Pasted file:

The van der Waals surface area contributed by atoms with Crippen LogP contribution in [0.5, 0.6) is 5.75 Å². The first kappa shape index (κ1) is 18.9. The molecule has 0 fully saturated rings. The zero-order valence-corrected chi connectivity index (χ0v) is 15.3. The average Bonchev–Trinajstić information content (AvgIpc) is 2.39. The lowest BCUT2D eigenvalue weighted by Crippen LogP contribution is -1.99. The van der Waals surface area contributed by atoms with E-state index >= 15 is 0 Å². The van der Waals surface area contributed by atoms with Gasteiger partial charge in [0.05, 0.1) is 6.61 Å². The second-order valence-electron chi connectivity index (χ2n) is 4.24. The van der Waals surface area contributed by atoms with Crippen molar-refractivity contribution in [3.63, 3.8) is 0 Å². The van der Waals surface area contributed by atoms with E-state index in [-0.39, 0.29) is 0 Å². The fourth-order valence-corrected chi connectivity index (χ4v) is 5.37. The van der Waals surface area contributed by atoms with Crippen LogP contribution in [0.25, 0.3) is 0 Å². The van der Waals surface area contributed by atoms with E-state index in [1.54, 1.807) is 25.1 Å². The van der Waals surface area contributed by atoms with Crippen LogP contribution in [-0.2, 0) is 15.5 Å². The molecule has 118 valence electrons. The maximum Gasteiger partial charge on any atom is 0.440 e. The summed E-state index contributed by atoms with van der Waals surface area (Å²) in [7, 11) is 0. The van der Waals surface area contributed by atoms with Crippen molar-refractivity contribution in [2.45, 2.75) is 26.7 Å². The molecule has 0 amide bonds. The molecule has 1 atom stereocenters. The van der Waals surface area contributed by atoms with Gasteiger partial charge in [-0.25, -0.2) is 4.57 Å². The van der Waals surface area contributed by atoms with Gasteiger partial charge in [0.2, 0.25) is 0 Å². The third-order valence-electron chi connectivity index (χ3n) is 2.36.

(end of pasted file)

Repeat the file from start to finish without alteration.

The van der Waals surface area contributed by atoms with Crippen LogP contribution in [0.5, 0.6) is 5.75 Å². The first kappa shape index (κ1) is 18.9. The molecule has 0 fully saturated rings. The zero-order valence-corrected chi connectivity index (χ0v) is 15.3. The average Bonchev–Trinajstić information content (AvgIpc) is 2.39. The lowest BCUT2D eigenvalue weighted by Crippen LogP contribution is -1.99. The van der Waals surface area contributed by atoms with E-state index >= 15 is 0 Å². The van der Waals surface area contributed by atoms with Gasteiger partial charge in [0.05, 0.1) is 6.61 Å². The second-order valence-electron chi connectivity index (χ2n) is 4.24. The van der Waals surface area contributed by atoms with Crippen molar-refractivity contribution in [3.63, 3.8) is 0 Å². The van der Waals surface area contributed by atoms with E-state index in [-0.39, 0.29) is 0 Å². The fourth-order valence-corrected chi connectivity index (χ4v) is 5.37. The van der Waals surface area contributed by atoms with Crippen LogP contribution in [0.25, 0.3) is 0 Å². The van der Waals surface area contributed by atoms with E-state index in [1.54, 1.807) is 25.1 Å². The van der Waals surface area contributed by atoms with Crippen LogP contribution in [-0.2, 0) is 15.5 Å². The molecule has 118 valence electrons. The maximum Gasteiger partial charge on any atom is 0.440 e. The summed E-state index contributed by atoms with van der Waals surface area (Å²) in [7, 11) is 0. The van der Waals surface area contributed by atoms with Crippen molar-refractivity contribution in [2.45, 2.75) is 26.7 Å². The molecule has 0 amide bonds. The molecule has 1 atom stereocenters. The van der Waals surface area contributed by atoms with Gasteiger partial charge in [-0.25, -0.2) is 4.57 Å². The van der Waals surface area contributed by atoms with Gasteiger partial charge in [0.2, 0.25) is 0 Å². The third-order valence-electron chi connectivity index (χ3n) is 2.36.